Amid an outpouring of public support for the city’s firefighters, officials have set up a fund for the families of Walsh and Kennedy. Donations can be made at bosfirecu.com .
“I guess our goal is to relieve the stress a little bit for the families,” said Edward Kelly, president of the Professional Fire Fighters of Massachusetts.
On Friday, a witness recalled encountering Walsh just before he responded to the fire at 298 Beacon St., when he and two other firefighters went to a nearby building to check out a fire alarm.
“When he came through the door he was just so huge,” said Ronny MacDonald, who is part of a crew renovating the third floor at 274 Beacon St., where the fire alarm was accidentally tripped shortly before the fatal fire.
“I was looking at his eyes and going, ‘Oh, my God, this guy’s a giant,’ ” MacDonald said. “I mean, he filled up that whole hallway. I was just starstruck, you know, when you see the guy.”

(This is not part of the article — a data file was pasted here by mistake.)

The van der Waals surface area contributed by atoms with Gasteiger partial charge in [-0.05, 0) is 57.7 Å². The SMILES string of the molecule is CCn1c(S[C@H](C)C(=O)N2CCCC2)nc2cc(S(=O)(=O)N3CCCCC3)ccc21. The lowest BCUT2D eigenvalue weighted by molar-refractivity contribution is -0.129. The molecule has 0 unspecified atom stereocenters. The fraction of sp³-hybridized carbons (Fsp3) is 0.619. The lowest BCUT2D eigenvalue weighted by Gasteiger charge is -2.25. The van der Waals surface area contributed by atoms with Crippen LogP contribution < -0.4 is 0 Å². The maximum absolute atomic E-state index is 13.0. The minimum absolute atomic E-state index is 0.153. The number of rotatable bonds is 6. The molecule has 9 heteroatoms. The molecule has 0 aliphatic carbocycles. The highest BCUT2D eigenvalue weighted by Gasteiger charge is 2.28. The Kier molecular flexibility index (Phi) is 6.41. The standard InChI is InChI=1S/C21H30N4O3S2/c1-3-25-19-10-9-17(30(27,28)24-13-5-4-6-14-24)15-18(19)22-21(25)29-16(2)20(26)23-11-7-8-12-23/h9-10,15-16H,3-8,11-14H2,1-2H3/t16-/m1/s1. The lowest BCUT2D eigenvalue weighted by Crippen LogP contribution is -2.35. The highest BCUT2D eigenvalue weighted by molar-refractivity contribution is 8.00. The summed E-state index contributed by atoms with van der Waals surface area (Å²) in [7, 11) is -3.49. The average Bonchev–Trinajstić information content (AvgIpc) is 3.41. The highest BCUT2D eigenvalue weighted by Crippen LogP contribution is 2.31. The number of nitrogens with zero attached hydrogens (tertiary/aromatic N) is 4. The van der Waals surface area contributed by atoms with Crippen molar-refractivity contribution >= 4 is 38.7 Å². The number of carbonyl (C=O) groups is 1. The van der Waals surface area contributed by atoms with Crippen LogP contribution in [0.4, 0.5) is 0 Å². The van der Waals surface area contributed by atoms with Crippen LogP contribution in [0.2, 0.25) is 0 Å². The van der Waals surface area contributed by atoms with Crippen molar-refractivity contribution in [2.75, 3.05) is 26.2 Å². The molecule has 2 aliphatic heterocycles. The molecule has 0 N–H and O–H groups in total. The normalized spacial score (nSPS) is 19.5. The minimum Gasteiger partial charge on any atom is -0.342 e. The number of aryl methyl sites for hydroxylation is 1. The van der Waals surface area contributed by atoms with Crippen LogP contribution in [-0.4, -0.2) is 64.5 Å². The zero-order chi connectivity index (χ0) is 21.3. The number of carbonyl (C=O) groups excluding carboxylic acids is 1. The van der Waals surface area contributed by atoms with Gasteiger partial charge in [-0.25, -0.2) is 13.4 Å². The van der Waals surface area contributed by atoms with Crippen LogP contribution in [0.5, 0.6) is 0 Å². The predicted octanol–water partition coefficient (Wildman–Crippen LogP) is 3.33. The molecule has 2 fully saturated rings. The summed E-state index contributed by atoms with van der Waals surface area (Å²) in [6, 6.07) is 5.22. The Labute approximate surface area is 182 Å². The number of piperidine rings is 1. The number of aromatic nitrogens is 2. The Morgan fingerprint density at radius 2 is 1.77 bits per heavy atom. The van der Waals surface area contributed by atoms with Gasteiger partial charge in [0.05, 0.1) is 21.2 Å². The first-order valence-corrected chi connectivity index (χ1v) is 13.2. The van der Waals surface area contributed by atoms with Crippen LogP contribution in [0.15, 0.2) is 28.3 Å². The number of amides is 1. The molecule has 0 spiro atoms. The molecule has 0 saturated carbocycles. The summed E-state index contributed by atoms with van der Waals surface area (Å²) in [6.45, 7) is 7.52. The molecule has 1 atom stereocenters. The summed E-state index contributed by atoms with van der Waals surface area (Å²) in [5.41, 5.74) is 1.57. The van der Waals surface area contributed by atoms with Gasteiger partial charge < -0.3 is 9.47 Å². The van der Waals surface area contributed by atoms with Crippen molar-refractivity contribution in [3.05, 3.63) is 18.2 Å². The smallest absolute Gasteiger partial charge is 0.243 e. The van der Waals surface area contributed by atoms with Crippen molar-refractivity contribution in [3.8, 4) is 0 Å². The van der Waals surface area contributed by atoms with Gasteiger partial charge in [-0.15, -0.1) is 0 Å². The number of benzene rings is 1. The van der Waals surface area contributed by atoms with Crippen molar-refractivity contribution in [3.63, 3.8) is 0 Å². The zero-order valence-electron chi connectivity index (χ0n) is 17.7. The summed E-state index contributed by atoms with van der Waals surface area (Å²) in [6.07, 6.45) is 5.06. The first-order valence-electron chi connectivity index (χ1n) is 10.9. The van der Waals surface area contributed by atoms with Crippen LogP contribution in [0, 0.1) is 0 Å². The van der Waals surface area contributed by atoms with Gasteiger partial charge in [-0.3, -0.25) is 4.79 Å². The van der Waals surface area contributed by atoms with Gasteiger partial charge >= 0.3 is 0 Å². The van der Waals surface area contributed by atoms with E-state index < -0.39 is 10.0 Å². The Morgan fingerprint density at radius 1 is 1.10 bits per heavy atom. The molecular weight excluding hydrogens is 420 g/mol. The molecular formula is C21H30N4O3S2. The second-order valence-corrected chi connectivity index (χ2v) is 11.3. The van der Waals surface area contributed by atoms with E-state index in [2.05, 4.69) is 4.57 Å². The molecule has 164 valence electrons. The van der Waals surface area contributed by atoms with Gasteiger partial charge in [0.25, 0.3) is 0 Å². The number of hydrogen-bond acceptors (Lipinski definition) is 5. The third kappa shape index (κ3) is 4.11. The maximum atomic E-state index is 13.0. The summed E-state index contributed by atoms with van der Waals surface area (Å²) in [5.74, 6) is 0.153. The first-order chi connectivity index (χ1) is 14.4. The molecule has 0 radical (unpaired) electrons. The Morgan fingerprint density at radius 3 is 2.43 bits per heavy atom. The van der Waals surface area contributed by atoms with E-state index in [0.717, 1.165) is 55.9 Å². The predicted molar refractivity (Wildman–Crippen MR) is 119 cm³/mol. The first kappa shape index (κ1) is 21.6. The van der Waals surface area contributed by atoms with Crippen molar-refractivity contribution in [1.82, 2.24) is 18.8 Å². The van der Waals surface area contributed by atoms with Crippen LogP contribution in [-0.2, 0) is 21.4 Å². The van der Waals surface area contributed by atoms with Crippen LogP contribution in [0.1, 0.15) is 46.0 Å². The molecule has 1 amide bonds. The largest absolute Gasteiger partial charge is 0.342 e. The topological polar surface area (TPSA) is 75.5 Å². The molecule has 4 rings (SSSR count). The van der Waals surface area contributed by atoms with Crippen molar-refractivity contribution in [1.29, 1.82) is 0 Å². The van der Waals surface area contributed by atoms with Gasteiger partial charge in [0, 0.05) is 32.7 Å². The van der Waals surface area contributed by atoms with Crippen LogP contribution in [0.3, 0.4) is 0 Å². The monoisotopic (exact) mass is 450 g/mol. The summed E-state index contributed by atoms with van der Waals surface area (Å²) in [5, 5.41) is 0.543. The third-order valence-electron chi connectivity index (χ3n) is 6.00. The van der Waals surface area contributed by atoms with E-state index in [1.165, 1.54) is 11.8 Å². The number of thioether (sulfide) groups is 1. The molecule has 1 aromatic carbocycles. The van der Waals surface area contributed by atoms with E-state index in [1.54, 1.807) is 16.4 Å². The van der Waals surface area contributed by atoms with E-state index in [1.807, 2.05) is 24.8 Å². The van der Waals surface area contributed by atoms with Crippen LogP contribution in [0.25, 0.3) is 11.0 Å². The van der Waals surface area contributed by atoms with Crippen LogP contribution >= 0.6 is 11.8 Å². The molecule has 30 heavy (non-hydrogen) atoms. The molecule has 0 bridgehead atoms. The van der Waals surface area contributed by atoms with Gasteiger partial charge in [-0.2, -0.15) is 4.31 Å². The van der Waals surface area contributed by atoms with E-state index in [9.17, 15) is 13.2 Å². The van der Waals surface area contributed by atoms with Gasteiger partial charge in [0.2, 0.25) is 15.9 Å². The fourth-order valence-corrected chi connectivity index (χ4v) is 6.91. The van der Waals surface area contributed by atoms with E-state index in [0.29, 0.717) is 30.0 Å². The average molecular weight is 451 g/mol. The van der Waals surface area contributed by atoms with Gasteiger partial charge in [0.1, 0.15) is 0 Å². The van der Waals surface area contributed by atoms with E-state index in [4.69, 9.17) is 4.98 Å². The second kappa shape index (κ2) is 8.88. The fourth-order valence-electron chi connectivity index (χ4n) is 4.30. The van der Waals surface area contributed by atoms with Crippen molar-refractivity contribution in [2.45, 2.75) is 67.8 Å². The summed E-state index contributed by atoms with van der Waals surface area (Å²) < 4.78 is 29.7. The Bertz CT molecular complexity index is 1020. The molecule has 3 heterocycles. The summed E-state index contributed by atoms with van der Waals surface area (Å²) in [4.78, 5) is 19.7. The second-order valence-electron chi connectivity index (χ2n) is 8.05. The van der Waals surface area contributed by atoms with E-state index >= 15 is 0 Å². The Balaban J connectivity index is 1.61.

The firefighters checked out the building, found that nothing was amiss, and left, said MacDonald. “Shortly after is when we heard all the sirens,” he said.
Also on Friday, funeral arrangements for the firefighters were announced. Walsh’s funeral Mass will be said at 10:30 a.m. Wednesday in St. Patrick’s Church in Watertown. Visiting hours will be from 3 to 8 p.m. Tuesday at the church.
Kennedy’s funeral Mass will be said at 11 a.m. Thursday in Holy Name Church in West Roxbury. Burial will be in Forest Hills Cemetery. Visiting hours will be 4 to 8 p.m. Wednesday in P.E. Murray-F.J. Higgins, George F. Doherty & Sons Funeral Home in West Roxbury.